COLLAGE ON VIEW
at Crowell Gallery at Moore Free Library in Newfane, Vermont, USA
4-31 January 2020
Reception: 25 January, 1-3PM
Bricolage: Construction or creation from a diverse range of available things, something constructed or created from what is at hand.
The word suggests collage, the medium of Jim Tober’s artwork, while Claude Lévi-Strauss introduced the word in anthropology, the disciplinary background of Carol Hendrickson. This show brings together the work of two educators whose love of creative reconstruction has cohabited with a life of academia, and has come to the fore in their combined exhibit.
Carol Hendrickson is professor emerita of anthropology at Marlboro College. During her teaching career she used her college art training to encourage students to draw as well as write as part of field research. This work with students led her to keep extensive visual field notes documenting her own travels and research abroad. While on location, she spends hours drawing, allowing her to capture the immediate impressions of a time and place. She sometimes enhances journal pages with ephemera from trips—tickets, wrappers, photos, flyers—thus producing collages of materials that are telling of a society. Along with store-bought journals, Carol creates handmade field journals as well as artists’ books for her work. In May 2019 she was an AIRIE (Artist In Residence In Everglades) fellow and spent the month living and working in the Everglades.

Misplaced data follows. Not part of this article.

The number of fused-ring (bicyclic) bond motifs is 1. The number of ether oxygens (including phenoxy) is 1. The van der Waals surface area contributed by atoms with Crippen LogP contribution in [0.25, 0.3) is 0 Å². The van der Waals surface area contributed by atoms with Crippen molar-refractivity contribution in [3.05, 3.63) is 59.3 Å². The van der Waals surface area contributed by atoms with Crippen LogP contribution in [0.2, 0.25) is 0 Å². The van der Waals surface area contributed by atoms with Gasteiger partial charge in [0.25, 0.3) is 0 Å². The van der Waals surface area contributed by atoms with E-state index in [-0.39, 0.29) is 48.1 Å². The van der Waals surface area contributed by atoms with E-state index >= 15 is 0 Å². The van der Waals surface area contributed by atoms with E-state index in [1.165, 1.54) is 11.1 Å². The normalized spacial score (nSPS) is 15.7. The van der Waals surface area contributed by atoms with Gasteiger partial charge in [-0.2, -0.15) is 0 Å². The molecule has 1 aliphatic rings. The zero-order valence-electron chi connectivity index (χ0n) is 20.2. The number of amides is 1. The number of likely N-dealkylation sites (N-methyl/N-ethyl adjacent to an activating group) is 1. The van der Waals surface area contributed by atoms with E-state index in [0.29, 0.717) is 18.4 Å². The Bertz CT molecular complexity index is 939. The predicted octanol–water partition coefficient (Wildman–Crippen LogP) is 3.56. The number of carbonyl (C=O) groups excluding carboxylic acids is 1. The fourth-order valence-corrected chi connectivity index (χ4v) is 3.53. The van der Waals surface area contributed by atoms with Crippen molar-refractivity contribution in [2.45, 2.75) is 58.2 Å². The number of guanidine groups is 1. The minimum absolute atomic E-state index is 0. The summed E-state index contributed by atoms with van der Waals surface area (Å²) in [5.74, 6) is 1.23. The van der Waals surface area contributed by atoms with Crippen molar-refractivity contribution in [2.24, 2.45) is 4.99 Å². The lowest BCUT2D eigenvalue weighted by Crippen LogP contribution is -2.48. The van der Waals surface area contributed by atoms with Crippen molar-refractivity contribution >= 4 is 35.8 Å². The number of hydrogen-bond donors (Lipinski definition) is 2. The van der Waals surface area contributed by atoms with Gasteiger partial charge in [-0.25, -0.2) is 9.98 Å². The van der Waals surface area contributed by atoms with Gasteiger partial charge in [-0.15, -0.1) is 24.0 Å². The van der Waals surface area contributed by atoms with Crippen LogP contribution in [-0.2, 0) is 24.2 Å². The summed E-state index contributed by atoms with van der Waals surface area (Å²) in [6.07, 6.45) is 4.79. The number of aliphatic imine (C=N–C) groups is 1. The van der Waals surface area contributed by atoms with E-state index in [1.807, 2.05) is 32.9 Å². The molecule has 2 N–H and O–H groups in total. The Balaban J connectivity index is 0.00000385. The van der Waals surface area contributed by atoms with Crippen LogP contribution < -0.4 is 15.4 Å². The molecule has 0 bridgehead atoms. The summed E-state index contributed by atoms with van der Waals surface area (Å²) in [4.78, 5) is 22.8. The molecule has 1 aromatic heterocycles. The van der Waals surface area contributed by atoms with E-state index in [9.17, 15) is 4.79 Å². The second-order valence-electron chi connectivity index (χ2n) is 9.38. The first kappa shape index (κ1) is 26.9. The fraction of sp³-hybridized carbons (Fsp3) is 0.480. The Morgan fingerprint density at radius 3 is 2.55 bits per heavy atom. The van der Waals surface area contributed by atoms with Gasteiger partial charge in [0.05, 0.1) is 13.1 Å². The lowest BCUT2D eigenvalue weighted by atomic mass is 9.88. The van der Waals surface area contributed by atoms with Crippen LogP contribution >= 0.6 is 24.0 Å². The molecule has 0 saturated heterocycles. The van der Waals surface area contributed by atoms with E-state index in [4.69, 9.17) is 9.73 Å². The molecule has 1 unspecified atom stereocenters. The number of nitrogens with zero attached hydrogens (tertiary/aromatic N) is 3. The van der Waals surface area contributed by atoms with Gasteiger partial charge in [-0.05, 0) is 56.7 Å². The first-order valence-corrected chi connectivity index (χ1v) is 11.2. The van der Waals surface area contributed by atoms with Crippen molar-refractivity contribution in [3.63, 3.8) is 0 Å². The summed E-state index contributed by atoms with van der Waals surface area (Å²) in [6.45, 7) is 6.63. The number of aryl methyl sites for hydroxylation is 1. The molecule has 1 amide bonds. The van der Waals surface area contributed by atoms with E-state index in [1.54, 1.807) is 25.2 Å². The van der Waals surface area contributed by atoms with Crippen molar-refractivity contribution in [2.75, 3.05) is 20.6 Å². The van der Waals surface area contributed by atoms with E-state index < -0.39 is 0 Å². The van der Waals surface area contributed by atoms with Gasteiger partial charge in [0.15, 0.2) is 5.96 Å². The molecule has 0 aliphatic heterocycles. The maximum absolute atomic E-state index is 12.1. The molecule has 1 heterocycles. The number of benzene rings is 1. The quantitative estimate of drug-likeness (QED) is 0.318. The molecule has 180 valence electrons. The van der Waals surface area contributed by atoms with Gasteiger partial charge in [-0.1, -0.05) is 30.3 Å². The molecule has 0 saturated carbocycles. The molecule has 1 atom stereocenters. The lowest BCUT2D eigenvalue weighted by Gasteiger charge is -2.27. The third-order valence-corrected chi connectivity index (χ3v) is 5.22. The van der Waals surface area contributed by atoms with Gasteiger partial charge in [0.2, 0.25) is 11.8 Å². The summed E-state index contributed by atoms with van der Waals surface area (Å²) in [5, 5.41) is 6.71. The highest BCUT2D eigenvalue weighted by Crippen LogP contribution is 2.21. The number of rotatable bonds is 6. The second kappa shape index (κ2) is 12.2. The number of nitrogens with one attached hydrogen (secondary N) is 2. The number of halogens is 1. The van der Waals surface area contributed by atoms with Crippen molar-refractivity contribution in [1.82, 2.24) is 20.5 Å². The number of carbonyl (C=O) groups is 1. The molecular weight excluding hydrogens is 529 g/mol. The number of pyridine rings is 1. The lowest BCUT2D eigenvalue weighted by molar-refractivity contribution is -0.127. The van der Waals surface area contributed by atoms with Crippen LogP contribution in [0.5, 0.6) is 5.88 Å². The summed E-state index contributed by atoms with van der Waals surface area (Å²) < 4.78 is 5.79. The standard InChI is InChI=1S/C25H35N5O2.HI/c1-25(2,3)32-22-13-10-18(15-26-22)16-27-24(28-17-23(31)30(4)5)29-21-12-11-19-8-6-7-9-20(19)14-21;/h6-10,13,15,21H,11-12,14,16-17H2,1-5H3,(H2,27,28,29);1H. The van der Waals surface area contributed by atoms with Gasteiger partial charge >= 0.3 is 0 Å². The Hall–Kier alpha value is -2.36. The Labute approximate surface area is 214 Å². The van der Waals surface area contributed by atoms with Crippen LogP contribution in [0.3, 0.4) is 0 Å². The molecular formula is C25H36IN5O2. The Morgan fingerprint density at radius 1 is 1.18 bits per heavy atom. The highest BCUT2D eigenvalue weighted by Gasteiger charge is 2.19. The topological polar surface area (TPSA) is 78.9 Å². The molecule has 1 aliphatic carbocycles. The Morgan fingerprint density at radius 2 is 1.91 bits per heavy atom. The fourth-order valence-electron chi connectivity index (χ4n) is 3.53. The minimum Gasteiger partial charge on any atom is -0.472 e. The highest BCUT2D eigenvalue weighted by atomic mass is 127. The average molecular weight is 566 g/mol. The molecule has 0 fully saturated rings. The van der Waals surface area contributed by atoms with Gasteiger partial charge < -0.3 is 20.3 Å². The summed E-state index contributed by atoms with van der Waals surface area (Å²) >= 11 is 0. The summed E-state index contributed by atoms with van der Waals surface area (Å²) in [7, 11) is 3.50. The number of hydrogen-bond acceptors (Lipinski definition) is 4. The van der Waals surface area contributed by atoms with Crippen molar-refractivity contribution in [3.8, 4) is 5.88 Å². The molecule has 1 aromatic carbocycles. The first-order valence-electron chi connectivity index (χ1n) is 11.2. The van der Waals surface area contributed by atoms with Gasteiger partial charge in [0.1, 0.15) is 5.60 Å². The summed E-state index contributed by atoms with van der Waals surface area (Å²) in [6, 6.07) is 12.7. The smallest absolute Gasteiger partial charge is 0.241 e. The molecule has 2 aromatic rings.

Hendrickson says of her journals: “They have become another means by which I think through my experiences and those of others.”
Jim Tober is emeritus faculty in economics at Marlboro College. He studied economics at Berkeley (BA 1968) and at Yale (Ph. D 1973) and came directly to Marlboro to begin his 40-year teaching career. His diverse teaching and administrative work over the years has no doubt influenced his collage making, but he is reluctant to speculate as to the particulars.
Tober says about his process: “My collage work to date is eclectic and does not seem to me to be informed by a uniform aesthetic. Although I repeat some imagery, my work varies greatly in composition, materials, and presentation: a manipulated found-photograph is shown in its original, chipped frame; altered images from a 1964 visit to the Riverside (CA) Raceway are arrayed in a grid; torn washi and other specialty papers are abstractly arranged. As I sift through accumulated materials, I happen on a starting place and work from there, sometimes completing a collage, sometimes letting partially realized pieces pile up for later consideration.”
(text adapted from the curator’s press materials)
Crowell Gallery at Moore Free Library
23 West Street
Newfane, Vermont 05345 USA
Tuesday, Wednesday, Friday, 1-5PM